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Published by: Jim West on Aug 28, 2013
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Joseph Blenkinsopp, David Remembered: Kingship and National Identity in Ancient Israel (Grand Rapids: Eerdmans), 2013.

Of this volume none less than John Barton has written "Joseph Blenkinsopp's treatment of the king of Israel who became the prototype for the Messiah is characteristically lucid and informed with intense historical and theological learning. . . . An enthralling read." And Lester L. Grabbe remarks "Much has been written on the historical David in recent years, but there has been a gap in studies of how the David story was later interpreted in the Second Temple period. Blenkinsopp fills that gap with this masterful yet readable account, tracing how the David tradition was remembered and applied from the last days of the kingdom of Judah, through Zerubbabel and Nehemiah, the prophetic expectation of a future king like David, to the concept of a protective Davidic messiah in the Roman period and, finally, Jesus as a Davidic descendant." Both are on the mark. It is indeed an enthralling read, and Blenkinsopp’s contribution truly does fill a gap. After introducing the subject, Blenkinsopp describes, in chapter one, ‘The Eclipse of the House of David’ (pp. 1-27). Chapter two, ‘After the Disaster: The Benjamin-Saul Alternative” (pp. 28-41) continues the descriptive narrative and chapter three, ‘Under the Yoke of Babylon: The Gedaliah Episode’ helps readers come to terms with the use to which the Davidic tale is put among the survivors of the destruction of Jerusalem. In chapter four,

Blenkinsopp turns to ‘The Theological Politics of Deutero-Isaiah’ (pp. 54-70). Chapter five, the heart of the book (as I understand it) concerns ‘Zerubbabel’ (pp. 71-103) and focuses our attention on texts in Zechariah and his utilization of the ‘Davidic’ story. Chapter six is considerably shorter and is titled ‘From Zerubbabel to Nehemiah and Beyond’ (p. 104-114). It is the ‘beyond’ bit which is most engaging here, for in that subsection Blenkinsopp exegetes ‘David and the Levites’. Chapter seven, ‘The Dynastic Theme in Eschatological Prophecy’ (pp. 115-137) and chapter eight, ‘Davidic Messianism in the Later Zechariah Tradition’ (pp. 138-160) bridge the chasm between the Old Testament and the New, which comes to center stage in chapter 9, ‘Resistance to Imperial Rome’ (pp. 161-181). A bibliography and the usual indices conclude the volume. Blenkinsopp asserts in his introduction that he wishes, as far as possible, to keep… the David theme steadily in view throughout (p. 3). From the point of view of this reviewer, he achieves that aim. But that isn’t his only aim. His broader purpose is to illustrate the fact that Affective communities which cherish the legends [of significant persons or events] do not have the same concern as academic historians to get the past right. To show what forms this cherishing took with respect to David after the dynasty founded by him came to a violent end will be one of the goals in what follows (p. 9). In other words, what became of David in the tradition and why are the main points which Blenkinsopp will concern himself with. His careful working through the material of the latter prophets in particular is majestic. His conclusions, too, are eye-opening and succinctly put: In pragmatic and realistic terms, the David of Chronicles and Ezra-Nehemiah represents an accommodation to the increased importance of the temple and its personnel during the Persian and early Hellenistic periods. Ultimately, however, it made it easier to incorporate the dynastic theme into a broader and richer vision of the future (p. 114). What the other theologians who wrote what came to be known as the Hebrew Bible did with David and his legacy occupies Blenkinsopp throughout. But the brilliance of the volume comes to full fruition in the concluding chapter where, among other things, B. observes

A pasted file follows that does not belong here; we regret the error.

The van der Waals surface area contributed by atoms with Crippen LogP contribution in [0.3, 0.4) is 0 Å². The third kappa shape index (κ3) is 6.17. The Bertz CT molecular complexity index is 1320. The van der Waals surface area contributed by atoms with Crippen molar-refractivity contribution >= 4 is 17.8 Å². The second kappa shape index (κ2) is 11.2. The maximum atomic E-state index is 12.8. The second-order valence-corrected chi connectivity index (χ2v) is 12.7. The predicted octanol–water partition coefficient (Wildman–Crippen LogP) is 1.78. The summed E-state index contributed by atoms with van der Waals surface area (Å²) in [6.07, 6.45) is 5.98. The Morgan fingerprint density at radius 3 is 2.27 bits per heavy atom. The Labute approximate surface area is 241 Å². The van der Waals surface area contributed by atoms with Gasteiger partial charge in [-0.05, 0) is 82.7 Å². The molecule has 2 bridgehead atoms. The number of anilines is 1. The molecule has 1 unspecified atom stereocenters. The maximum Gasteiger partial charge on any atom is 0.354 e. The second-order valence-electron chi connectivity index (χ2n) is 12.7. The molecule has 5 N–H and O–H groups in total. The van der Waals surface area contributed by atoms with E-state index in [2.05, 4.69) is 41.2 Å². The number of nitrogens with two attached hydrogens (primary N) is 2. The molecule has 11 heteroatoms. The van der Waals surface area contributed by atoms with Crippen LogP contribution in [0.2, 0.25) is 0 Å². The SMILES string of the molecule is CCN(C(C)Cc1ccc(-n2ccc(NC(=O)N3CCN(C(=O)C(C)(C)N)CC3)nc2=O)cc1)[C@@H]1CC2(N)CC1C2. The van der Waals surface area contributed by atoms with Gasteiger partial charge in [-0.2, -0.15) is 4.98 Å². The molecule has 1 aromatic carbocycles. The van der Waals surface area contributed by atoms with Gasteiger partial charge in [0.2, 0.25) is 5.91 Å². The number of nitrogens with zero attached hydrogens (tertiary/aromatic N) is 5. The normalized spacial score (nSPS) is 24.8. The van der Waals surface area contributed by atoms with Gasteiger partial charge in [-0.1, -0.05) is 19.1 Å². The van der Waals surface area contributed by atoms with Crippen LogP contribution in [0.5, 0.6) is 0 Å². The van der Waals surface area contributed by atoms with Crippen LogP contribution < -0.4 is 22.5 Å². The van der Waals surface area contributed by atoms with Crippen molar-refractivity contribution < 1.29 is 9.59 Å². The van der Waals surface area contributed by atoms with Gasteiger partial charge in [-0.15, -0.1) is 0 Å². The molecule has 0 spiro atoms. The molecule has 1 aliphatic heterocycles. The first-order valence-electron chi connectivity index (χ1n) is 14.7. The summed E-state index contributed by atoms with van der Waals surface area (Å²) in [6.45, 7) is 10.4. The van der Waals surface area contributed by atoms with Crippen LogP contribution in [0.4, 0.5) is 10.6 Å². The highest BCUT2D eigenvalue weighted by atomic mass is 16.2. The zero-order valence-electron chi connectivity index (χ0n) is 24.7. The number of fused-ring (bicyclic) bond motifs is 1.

From beginning to end, attempts to restore the Davidic dynasty, or predictions of its future or its eschatological restoration, were without exception protests against imperial rule (p. 161). He can hardly be considered wrong on this point. It is a brilliant flash of insight that is at the same time so simple and so obvious that it’s hard to resist the temptation to slap oneself on the forehead and say ‘duh! Why didn’t I see that?’ But, amazingly, Blenkinsopp notes Apart from Akiva’s identification of Shim’on bar Koziba as King Messiah, the gospel record about Jesus is the only explicit attestation of royal, Davidic messianism throughout the entire period of Roman rule (p. 176). That strikes one as surpassing odd given the supposition that messianic fervor was so red-hot (or so we’ve been told) during the Roman era. Yet Blenkinsopp makes his case and it’s water-tight. This is an instructive, delightful, intelligent, informative, well written, worthwhile read. That’s true of everything Joe writes- and this latest volume is just confirmation of that fact. Were I to offer a criticism, however, it would be that Blenkinsopp nowhere mentions Zwingli. Surely he could have managed to work in a reference to him somehow or other (no matter how irrelevant such a reference would have been). And that’s the point- were I to offer a criticism… But I’m unable to find anything to criticize. I sincerely doubt anyone else will either.

Jim West Quartz Hill School of Theology

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